Thursday, July 6, 2023

The Geek Way to Run Your Company

 I appreciated getting an advance copy of Andrew McAfee’s forthcoming book, The Geek Way: The Radical Mindset That Drives Extraordinary Results. I’m all in for extraordinary results, as I’ve been fortunate enough to have seen it happen in turnaround situations—where the employees are hungry for a new style of leadership.

McAfee, an author of many tech books, now puts the culture of successful companies in front of us. He asserts that the culture of speed, openness and other elements provide the medium for growth. He provides data to support his claim, which I’ll discuss below. While the author claims this new way of operating companies started in the 2000s, and is codified in a Netflix presentation openly shared with everyone, he also says that the crux of the Geek Way is found in a stack of business books sky-high. Which probably would include “Creativity Inc.” by Ed Catmull about Pixar’s culture. McAfee’s experience makes this a fun read, but for those of us who have read the mile-high stack of business books about cultures of mutual trust—competence, reliability/dependability, openness, acceptance (of failure in particular) and integrity—and driving accountability, responsibility and creativity will hardly learn much here. We would have seen similar things in Deming’s work, the culture of Westinghouse’s Hawthorne Works operations from the 1920s and 1930s, famous Skunkwork developments for World War II, high-reliability/high-performance military and civil operations teams, and so on. Much of McAfee’s advice can be found in “Built to Last” by Collins and Porras. Or McFarland’s “The Breakthrough Company” for the small- or medium-sized enterprises. Still, this book will help start-up leaders set the right course for their fledgling companies.

Like many other business books, McAfee’s suffers from a lack of contradictory evidence. He and others can write about the 10-50 successful companies practicing the Geek Way. He cannot or does not uncover if there are thousands of companies practicing the Geek Way outside of Silicon Valley, outside of tech, and how successful or not they are. There may be many that don’t succeed. How many tech startups have died, and yet had a Geek Way culture? How many other business failures—and the number is staggering in the first five years of any one business—weren’t prevented by the Geek Way? We may never know because Harvard Business School—of which McAfee had been a faculty member—cannot tell us. There isn’t a database for this.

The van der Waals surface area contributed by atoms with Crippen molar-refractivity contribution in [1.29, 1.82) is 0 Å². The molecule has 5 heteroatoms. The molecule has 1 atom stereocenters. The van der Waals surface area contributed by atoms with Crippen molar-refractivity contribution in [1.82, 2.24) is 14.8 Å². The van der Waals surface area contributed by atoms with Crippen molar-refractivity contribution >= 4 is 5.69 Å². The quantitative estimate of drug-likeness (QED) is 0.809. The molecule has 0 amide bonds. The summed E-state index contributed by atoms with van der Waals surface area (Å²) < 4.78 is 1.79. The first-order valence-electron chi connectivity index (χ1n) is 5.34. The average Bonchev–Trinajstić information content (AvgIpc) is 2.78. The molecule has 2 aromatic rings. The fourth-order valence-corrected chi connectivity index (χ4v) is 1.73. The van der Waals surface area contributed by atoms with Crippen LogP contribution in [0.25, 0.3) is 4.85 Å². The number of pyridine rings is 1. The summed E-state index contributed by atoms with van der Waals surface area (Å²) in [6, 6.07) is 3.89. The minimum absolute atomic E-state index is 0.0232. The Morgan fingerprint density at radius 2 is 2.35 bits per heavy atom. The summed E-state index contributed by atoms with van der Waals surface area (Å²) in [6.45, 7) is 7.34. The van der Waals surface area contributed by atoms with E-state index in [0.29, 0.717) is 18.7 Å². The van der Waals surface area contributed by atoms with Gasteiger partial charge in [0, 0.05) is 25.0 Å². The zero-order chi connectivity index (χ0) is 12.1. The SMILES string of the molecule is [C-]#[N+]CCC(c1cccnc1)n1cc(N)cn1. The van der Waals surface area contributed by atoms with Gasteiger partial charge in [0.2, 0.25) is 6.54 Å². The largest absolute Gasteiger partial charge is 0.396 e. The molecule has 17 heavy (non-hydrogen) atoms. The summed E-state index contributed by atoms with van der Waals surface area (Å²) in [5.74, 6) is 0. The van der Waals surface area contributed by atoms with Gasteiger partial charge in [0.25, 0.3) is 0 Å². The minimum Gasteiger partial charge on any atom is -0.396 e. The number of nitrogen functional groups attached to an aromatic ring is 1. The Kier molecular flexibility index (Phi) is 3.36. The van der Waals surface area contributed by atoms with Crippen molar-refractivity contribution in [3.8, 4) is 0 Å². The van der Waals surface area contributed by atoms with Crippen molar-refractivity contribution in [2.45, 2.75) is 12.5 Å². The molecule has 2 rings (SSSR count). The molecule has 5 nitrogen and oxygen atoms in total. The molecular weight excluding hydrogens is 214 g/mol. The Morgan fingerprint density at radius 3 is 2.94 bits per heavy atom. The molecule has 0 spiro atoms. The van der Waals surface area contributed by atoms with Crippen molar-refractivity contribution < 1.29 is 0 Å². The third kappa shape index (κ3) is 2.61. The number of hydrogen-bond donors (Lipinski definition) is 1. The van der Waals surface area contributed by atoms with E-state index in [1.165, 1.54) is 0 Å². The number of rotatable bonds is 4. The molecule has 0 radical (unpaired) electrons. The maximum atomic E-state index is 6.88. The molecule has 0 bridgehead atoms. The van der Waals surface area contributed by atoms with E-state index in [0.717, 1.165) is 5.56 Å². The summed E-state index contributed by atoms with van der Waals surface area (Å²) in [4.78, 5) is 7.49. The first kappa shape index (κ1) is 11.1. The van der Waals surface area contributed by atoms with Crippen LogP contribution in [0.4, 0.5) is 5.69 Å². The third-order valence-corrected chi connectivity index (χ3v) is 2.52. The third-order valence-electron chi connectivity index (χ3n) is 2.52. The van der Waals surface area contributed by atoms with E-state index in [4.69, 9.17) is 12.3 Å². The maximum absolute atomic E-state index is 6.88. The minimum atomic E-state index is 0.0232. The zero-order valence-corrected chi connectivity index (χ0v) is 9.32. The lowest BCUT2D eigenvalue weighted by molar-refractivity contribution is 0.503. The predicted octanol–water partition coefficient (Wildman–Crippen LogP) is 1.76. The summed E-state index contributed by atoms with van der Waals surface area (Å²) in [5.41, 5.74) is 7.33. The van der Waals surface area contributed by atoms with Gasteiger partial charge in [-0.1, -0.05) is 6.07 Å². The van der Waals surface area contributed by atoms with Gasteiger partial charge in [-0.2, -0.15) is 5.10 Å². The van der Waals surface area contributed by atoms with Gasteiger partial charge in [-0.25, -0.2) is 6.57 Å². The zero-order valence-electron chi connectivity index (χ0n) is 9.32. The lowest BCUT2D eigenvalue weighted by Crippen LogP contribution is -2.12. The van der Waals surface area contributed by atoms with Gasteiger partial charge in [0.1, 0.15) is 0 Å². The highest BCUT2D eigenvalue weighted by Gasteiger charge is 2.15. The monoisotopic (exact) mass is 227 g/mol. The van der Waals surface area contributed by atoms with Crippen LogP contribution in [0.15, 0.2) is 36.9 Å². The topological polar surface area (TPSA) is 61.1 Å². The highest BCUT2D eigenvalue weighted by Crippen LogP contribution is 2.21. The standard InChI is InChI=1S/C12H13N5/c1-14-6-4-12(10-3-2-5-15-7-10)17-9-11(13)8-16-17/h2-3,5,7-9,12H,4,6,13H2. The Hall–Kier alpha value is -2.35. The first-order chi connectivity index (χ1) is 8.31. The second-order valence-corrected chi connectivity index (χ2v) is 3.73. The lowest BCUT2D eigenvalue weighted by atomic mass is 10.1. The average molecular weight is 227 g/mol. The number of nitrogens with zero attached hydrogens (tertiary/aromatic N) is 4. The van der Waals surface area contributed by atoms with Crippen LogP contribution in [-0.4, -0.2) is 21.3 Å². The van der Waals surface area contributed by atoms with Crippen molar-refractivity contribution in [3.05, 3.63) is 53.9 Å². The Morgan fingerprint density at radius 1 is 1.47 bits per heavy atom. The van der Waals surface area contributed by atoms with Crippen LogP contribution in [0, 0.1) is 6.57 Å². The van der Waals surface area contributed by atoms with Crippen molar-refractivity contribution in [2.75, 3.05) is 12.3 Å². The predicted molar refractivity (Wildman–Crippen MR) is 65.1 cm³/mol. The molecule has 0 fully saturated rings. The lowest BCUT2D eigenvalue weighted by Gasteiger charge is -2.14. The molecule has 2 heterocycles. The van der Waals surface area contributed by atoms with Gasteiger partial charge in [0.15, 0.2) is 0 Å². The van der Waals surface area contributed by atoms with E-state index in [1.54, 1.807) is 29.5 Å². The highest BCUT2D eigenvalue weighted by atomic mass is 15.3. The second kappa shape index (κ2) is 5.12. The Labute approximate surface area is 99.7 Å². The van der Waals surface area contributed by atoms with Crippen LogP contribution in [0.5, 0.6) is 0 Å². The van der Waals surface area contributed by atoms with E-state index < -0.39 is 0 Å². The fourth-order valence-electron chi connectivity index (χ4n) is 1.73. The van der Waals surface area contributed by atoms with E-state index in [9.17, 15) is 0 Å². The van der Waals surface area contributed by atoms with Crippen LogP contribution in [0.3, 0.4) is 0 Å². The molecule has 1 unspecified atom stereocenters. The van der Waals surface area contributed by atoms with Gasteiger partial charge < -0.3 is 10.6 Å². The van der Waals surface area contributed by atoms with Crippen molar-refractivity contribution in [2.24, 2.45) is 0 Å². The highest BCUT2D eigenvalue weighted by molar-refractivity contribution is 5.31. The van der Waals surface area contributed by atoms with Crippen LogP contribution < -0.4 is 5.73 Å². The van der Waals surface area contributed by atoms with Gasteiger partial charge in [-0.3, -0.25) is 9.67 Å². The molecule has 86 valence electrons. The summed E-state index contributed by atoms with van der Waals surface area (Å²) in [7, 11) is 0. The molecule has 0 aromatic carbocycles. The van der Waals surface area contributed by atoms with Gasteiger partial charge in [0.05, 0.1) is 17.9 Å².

While he applauds the social aspects of Geek companies—cultural evolution—he neglects some of the complaints that have happened even inside his star companies. There’s still tribalism in society and in tech companies: gender, race, caste are still obstacles to hearing and accepting another’s input or feedback. While constructive debate might be healthy, psychological safety can be key as McAfee points out. Still different personality types and different inherent motivational bases need different communication environments, methods and venues for safety and overcoming timidity. Ethical failures have also occurred in Geek Way companies. Maybe in a few decades we’ll know if Geek Way companies are “built to last.”

Likewise, the inertia in organizational dynamics and corporate culture requires several years to change a non-Geek company into one practicing the Geek Way. It’s why some startup kings and queens have had a hard time moving over to established companies. The people have “grown up” under a different kind of leadership and have a hard time trusting the new leadership styles, especially in the lower ranks who have less exposure to the C-suite.

The author avoids the trap of multiple anecdotes masquerading as data. However, McAfee fails to discern the quality of the data he includes. For example he touts a study of GlassDoor comments. GlassDoor surveys are self-selected, not random. This has an inherent bias towards the theoretical ends of company-culture distributions: the really bad and the really good. So we know nothing of the cultures—perhaps some operating in the Geek Way—of the middlingly rated, middlingly successful companies. 

While there are some inherent flaws in McAfee’s approach—but not unique for business books—his work can be important for those who need to hear and want to hear how the successful tech companies are thriving.

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